Monday, February 26, 2007

MALAYSIA Launched RFIC Microchip (0.7mm x 0.7 mm) but at WHAT COST? Hitachi's mu-chips (0.4mm x 0.4mm) Already in Production & Developed Smaller Ones

UPdate: (March 18 07) If Samy Vellu has his way, he will be spying on everyone when he has these chips embedded in every vehicle and when they pass through a toll gantry, ALL these are recorded. The human rights people should take note of his statement recently on this and we MUST oppose him adopting such an intrusion. A posting of what he said will be out soon.
= = = = =

ABOVE: Misleading headline by Malaysiakini, many are confused by the Spin from the launch and BELOW: Even AFP was led to believe it was the smallest and the respectable carried it in their forum. Check H E R E.

Look at the banner below, it was just a launch of the MM chip and it became the "world's smallest one"

Malaysia launches world's smallest microchip with radio technology
Weekend . February 25, 2007

Malaysia over the weekend has launched what it said is the world's smallest microchip with radio technology in a quest to position itself as a leading high-tech chip producer for a global market. The Malaysia Microchip was released after more than two years of research and development. The smallest version measures 0.7 millimetres by 0.7 millimetres, according to officials. Costing six cents each, three versions of the chip were developed after the Malaysian government in 2003 bought the technology and the rights to design, manufacture and market the chip from Japan's FEC Inc. At the launch on Saturday, Prime Minister Abdullah Ahmad Badawi lauded the chip for boosting Malaysian technological expertise.

ABOVE : is the mu-chip (0.4mm x 0.4mm) on a finger tip

"It is only through being creators of technology, and not mere users of technology, that Malaysia can move up the economic value chain and take its place among the developed countries of the world," he said in a speech Saturday. The project was announced by former premier Mahathir Mohamad just before he retired in 2003 as part of his efforts to push Malaysia into hi-tech industries and make the country an industrialised nation by 2020.T he tiny microchip holds technology which emits radio waves on multiple frequencies, which means it can be detected when embedded in paper documents such as money, or in objects or animals.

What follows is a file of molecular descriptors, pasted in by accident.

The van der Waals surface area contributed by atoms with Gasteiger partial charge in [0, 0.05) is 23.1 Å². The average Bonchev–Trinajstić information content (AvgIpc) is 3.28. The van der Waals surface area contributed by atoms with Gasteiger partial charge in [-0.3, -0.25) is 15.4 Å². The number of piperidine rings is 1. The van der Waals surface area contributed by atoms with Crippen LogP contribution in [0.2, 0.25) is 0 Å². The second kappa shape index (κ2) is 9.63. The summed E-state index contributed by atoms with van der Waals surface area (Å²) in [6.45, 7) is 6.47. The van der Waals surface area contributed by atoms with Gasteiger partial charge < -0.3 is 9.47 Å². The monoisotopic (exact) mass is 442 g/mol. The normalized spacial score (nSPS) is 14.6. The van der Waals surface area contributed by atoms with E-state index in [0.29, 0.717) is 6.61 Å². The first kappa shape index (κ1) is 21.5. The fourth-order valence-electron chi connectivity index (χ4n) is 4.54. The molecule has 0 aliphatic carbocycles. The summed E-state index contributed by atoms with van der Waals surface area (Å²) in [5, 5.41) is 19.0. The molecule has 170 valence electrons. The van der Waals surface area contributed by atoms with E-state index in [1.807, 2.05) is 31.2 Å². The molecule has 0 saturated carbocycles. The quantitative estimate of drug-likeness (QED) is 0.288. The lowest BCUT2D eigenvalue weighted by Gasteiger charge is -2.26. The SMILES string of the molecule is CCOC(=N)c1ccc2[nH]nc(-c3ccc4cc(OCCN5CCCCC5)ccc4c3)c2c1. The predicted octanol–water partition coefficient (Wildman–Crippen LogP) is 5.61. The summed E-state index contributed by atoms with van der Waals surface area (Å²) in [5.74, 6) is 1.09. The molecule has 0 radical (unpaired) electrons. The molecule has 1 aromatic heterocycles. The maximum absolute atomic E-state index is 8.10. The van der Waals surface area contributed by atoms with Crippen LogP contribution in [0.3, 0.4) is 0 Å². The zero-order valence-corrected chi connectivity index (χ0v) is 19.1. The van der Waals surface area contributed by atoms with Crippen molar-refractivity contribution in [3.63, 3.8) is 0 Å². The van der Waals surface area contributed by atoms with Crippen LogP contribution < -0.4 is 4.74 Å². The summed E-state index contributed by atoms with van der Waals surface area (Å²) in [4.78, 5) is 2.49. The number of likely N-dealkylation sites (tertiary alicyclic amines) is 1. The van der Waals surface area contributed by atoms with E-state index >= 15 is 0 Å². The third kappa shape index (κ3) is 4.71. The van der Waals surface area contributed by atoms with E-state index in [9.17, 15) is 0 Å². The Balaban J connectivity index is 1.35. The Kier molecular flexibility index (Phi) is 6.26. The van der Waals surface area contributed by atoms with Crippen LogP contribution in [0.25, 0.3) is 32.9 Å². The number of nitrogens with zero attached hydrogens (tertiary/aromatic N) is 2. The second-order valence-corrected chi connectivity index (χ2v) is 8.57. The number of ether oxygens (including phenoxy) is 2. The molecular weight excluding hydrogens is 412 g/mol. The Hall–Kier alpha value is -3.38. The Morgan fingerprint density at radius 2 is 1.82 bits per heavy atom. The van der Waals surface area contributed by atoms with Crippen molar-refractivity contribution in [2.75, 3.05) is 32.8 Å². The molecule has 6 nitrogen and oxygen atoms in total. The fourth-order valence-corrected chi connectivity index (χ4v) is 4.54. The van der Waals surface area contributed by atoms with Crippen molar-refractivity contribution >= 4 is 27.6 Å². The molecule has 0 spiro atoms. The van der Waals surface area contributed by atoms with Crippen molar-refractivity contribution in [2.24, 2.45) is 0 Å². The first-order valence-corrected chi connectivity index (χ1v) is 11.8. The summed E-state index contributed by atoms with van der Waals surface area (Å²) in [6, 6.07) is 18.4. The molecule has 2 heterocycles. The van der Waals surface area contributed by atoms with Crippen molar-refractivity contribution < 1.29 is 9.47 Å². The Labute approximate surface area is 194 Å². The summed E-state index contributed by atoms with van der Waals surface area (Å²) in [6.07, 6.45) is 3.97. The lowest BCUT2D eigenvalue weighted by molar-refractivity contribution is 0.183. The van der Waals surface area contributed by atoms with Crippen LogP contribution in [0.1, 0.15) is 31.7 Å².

Its first commercial application in Malaysia is for tagging and identifying original versions of movies on VCDs and DVDs as part of anti-counterfeiting efforts in the country where video piracy is rampant. The chief executive of the government agency set up to develop and market the Malaysia Microchip, Ahmed Tasir Lope Pihie, told AFP Sunday that
"inquiries are coming in" from other countries about the chip. He also said Malaysia's and Hong Kong's international airports would in April or May start a pilot project using the chip to tag luggage traveling between the two airports. The chip would cut travel delays by making it easy to locate luggage that was lost or had to be removed from airplanes if passengers failed to show,or for security purposes, he said.

"It will improve tremendously the traceability elements and authentication elements," Ahmed Tasir said. Home Minister Radzi Sheikh Ahmad said the microchip was developed for some 50 to 60 million dollars, and Malaysia would use the chip to curb forgeries of documents such as passports and birth certificates. "You think about the application, it is mind-boggling because there is no limit to it," Radzi told reporters at the launch. The chip is currently being produced in Japan but the minister said there were plans to move manufacturing to Malaysia. "We will go out internationally to market it anywhere in the world," he said. - AFP
= = == = = =

ABOVE: The new radio frequency identification, or RFID, chips are placed next to a human hair (that's running horizontally) for comparison.

Open Standard Pet Microchip Reader Project has a detailed, step-by-step tutorial, complete with pictures and screenshots, on building a pet id microchip reader to read all types of these chips. The project consists of parts that can be purchased at Radio Shack/ The Source, and doesn't even require a soldering iron.

= = = =from